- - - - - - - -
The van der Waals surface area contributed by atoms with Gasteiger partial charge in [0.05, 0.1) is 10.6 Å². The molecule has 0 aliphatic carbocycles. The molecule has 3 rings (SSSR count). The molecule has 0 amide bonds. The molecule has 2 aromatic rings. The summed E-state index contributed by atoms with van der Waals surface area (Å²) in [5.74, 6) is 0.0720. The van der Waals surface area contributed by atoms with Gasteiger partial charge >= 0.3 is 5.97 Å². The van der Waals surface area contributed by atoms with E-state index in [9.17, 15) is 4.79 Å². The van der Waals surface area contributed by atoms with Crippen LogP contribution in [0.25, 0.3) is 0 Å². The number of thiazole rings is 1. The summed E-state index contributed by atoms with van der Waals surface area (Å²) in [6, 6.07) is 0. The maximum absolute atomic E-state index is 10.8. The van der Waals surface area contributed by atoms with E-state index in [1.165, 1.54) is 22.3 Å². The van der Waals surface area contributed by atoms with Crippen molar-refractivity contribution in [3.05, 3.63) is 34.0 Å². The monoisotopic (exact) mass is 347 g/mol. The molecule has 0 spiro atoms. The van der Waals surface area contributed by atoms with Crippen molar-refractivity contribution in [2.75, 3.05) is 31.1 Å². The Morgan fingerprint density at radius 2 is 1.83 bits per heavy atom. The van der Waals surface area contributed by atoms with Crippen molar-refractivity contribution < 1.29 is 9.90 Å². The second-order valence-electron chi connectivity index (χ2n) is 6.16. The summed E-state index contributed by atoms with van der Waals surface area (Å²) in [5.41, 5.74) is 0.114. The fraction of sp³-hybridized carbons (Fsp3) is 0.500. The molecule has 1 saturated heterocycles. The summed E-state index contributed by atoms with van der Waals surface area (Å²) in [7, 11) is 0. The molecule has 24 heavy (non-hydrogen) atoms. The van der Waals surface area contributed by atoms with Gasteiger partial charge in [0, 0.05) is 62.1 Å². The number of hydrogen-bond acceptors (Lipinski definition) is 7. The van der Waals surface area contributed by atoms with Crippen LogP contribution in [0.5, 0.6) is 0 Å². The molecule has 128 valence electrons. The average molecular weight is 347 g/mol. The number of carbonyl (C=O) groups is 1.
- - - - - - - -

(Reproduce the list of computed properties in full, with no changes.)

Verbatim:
The van der Waals surface area contributed by atoms with Gasteiger partial charge in [0.05, 0.1) is 10.6 Å². The molecule has 0 aliphatic carbocycles. The molecule has 3 rings (SSSR count). The molecule has 0 amide bonds. The molecule has 2 aromatic rings. The summed E-state index contributed by atoms with van der Waals surface area (Å²) in [5.74, 6) is 0.0720. The van der Waals surface area contributed by atoms with Gasteiger partial charge >= 0.3 is 5.97 Å². The van der Waals surface area contributed by atoms with E-state index in [9.17, 15) is 4.79 Å². The van der Waals surface area contributed by atoms with Crippen LogP contribution in [0.25, 0.3) is 0 Å². The number of thiazole rings is 1. The summed E-state index contributed by atoms with van der Waals surface area (Å²) in [6, 6.07) is 0. The maximum absolute atomic E-state index is 10.8. The van der Waals surface area contributed by atoms with E-state index in [1.165, 1.54) is 22.3 Å². The van der Waals surface area contributed by atoms with Crippen molar-refractivity contribution in [3.05, 3.63) is 34.0 Å². The monoisotopic (exact) mass is 347 g/mol. The molecule has 0 spiro atoms. The van der Waals surface area contributed by atoms with Crippen molar-refractivity contribution in [2.75, 3.05) is 31.1 Å². The Morgan fingerprint density at radius 2 is 1.83 bits per heavy atom. The van der Waals surface area contributed by atoms with Crippen molar-refractivity contribution < 1.29 is 9.90 Å². The second-order valence-electron chi connectivity index (χ2n) is 6.16. The summed E-state index contributed by atoms with van der Waals surface area (Å²) in [5.41, 5.74) is 0.114. The fraction of sp³-hybridized carbons (Fsp3) is 0.500. The molecule has 1 saturated heterocycles. The summed E-state index contributed by atoms with van der Waals surface area (Å²) in [7, 11) is 0. The molecule has 24 heavy (non-hydrogen) atoms. The van der Waals surface area contributed by atoms with Gasteiger partial charge in [0, 0.05) is 62.1 Å². The number of hydrogen-bond acceptors (Lipinski definition) is 7. The van der Waals surface area contributed by atoms with Crippen LogP contribution in [0.5, 0.6) is 0 Å². The molecule has 128 valence electrons. The average molecular weight is 347 g/mol. The number of carbonyl (C=O) groups is 1.